Sometimes in our moments of weakness (or on what I like to call “level red mental health days”) we make these impulse decisions and it may not feel like the smartest in the moment but either you are going to learn from that weakness or you are going to bloom from it
– Drunk Uncle Otis was the moment of weakness here in the adorable house of misfits but it is a journey that we have elected to take as a family in ongoing efforts to continue to fan the flame that is our dumpster fire family (said with absolutely love)!
Drunk Uncle Otis was scheduled to be put to sleep at a clinic about an hour or so from me, the “owner” stated that the original D.U.O was 17 years old and no longer used the litterbox and it was simplyhis “time”.
Que the record scratch here, folks.
Luckily thanks to the observant and empathetic eye of the veterinary hospital they realized that:
1. If dude was 17 that he was the most impressive looking, Benjamin Button ginger in the world – they have him estimated to be about 6 years old. (oh the stories people will weave!)
2. D.U.O is also front paw declawed and has a mild form of cerebellar hypoplasia and since he was “no longer using the facilities” he was no longer worthy of compassion or love (total FYI he has had zero litterbox issues since coming to the land of adorable misfits).
I am sure that you all know how difficult it is to adopt out handicats to stable and loving homes let alone them being older (or having multiple handicapable qualities) so you know my inner guilt began to play on me (that and I was having reruns of when Bifford was D.U.O’s age and scared all alone waiting for his time to shine).
So just slap a kick me sign on my back and a dunce cap on my head as #MadMax and I embarked on our Saturday morning adventure to go get Drunk Uncle Otis (who is named after the drunk uncle from the Andy Griffith Show).
Pretty much instantly I knew that the D.U.O would be joining our happy band of misfits as we were not even two miles from picking him up (with well over an hour left in the car on the freeway) and D.U.O gifted #MaxMax and I with what I had initially thought was throw-up only to be delightfully tickled to know that it was, in fact, urine that he then began to roll around in without any shame in the world.
But in that moment, I knew he would fit in with the other handipets here aboard the S.S PEN15 and that filled my heart with a morbid sense of happiness and fulfillment.
Thinking I had this handicat mom gig in the bag I placed D.U.O in our spare room with a baby gate installed to keep the others out and he in (imagine my utter shock when I thought I outsmarted the ginger handicat by putting up said baby gate only to be schooled while he cleared it like he was a catapult jumper) in addition to what we can only assume was being beat up and bullied at his former home because though he is not mean he speaks three levels of Satan whenever he sees one of the other handicats galivanting about the house behaving without concern by D.U.O and his saucy attitude sprinkled with some few choice words.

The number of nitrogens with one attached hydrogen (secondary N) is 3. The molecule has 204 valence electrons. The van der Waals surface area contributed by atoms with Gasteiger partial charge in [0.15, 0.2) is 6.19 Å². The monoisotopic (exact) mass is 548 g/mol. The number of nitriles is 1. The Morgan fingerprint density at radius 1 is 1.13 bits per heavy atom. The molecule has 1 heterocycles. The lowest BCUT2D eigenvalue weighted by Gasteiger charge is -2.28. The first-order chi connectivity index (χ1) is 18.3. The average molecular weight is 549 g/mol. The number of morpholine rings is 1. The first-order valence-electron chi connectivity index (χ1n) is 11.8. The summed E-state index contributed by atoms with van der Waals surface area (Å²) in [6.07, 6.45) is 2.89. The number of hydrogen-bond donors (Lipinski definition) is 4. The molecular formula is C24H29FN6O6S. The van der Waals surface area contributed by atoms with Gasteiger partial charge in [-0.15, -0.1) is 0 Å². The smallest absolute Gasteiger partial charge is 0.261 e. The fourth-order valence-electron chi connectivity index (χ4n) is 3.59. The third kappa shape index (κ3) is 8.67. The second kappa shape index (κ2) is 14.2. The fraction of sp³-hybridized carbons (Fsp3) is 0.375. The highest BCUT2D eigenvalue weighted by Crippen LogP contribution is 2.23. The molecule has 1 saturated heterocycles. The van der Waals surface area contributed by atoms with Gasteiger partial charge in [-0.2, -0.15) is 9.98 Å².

Was I absolutely concerned that the handicats would react poorly to D.U.O? Sure!
Are they? Abso-sh!t-ley not! They could give two cat turds less that this red menace is bouncing around the house grumbling to himself.
I understand (and remind myself multiple times a day) that I cannot save them all, I cannot take *all* of the handicats or overstretch my limits but I *can* agree to help when I can, educate when I can, lend a hand when I am able to.
And in this particular moment something called me to D.U.O. I know there are plenty of adult handicats in the world needing love and homes but for the moment I will consider this a win because we are changing the life of one handicat in particular: Drunk Uncle Otis (as well as Bifford, Bart and Max!)
Bart came to my house the late summer/early fall of 2017 from a local veterinary clinic where a friend worked who called me in a panic one afternoon alerting me to “two small sick kittens that were dumped off at the clinic” — a small, yet affectionate calico (we later named Taloola) and a terrified, mousey black kitten (who later became Bart) both were riddled with fleas and both had a RAGING upper respiratory infection that caused their eyes to be crusted shut with thick greenish yellow discharge as well as sneezing/audible breathing and the occasion booger bubble.
My friend informed me that the smaller black kitten seemed to have suffered the most damage — coming to them with a broken back leg (they suspect something attempted to eat him judging by the puncture wounds matching up with the now healing break), a hernia and his left eye had ruptured totally – no doubt due to the ongoing, untreated upper respiratory they both were suffering.